The long-running debate over Maria Sharapova's wild cards has reached a welcome conclusion, for the moment at least, after she announced that she would not be requesting a wild card for Wimbledon's main draw.
Sharapova was initially banned for two years after testing positive for then newly-banned heart condition drug meldonium at the 2016 Australian Open.
Sharapova will, however, attend the Aegon Classic in Birmingham two weeks prior to Wimbledon and a week before qualifying, after being granted a place at the event.
While this ended her hopes of qualifying on merit for Wimbledon's main draw, a decision on whether she is granted a main draw spot will be taken on June 20, according to reports.
This week, she was refused a wild card for the French Open, with French Tennis Federation [FFT] president Bernard Giudicelli saying: "'There can be a wild card for the return from injuries; there cannot be a wild card for the return from doping".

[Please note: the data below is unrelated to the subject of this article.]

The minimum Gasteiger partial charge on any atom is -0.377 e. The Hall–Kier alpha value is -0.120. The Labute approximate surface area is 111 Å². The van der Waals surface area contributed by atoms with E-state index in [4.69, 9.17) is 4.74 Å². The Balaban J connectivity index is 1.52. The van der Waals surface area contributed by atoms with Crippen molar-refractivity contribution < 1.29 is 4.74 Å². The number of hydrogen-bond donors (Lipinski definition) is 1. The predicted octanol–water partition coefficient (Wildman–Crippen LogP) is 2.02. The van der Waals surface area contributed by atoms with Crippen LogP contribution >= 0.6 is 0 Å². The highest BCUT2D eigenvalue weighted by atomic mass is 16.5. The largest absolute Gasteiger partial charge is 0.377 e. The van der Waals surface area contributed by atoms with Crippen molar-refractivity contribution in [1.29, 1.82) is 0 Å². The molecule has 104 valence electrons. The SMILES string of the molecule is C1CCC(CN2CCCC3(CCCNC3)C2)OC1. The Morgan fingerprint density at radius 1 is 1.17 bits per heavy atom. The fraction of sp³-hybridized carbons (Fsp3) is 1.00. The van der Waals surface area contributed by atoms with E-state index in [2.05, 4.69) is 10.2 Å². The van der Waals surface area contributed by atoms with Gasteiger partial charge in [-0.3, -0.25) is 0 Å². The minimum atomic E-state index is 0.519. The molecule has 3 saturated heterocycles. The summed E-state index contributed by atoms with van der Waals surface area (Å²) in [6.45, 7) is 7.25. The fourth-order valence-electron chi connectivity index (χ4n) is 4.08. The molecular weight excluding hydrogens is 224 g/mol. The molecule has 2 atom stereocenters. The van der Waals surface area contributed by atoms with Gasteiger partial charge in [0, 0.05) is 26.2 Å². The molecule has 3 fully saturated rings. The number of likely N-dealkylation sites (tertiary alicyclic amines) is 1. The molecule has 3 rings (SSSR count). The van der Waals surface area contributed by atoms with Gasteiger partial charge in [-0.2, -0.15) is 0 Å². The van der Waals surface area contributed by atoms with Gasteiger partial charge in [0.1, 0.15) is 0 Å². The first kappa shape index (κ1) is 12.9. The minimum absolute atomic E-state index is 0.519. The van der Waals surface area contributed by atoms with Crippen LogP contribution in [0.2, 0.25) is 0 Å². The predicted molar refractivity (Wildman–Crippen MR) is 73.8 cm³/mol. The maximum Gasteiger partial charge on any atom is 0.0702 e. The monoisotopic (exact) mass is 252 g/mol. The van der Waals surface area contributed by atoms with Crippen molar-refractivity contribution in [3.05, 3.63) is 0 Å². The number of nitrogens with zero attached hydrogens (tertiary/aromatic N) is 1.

The 2004 champion is ranked 211, below the cut-off for direct entry, but her first-round win at this week's Italian Open means she is assured a place in the qualifying tournament, played a few miles away from Wimbledon.
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Earlier this week, the former top-ranked Russian had her request for a French Open wild card rejected by Roland Garros officials. The five-time Grand Slam victor had plummeted to 211. "I am so grateful and excited to be playing at this event again!"
"This wasn't a decision we took lightly and we recognise not everyone will agree with it, however Maria has served her ban in full and is now back playing high quality tennis", said LTA chief executive Michael Downey in a statement. Wimbledon's website states wild cards are typically offered "on the basis of past performance at Wimbledon or to increase British interest".
On Thursday, Sharapova was granted a wild card to play in the pre-Wimbledon tournament in Birmingham.
Since her return at the Stuttgart Open the 30-year-old has won five of her eight matches but retired injured from her match against Mirjana Lucic-Baroni at the Rome Open.
Her ban was later reduced to 15-months following a successful appeal to the Court of Arbitration for Sport.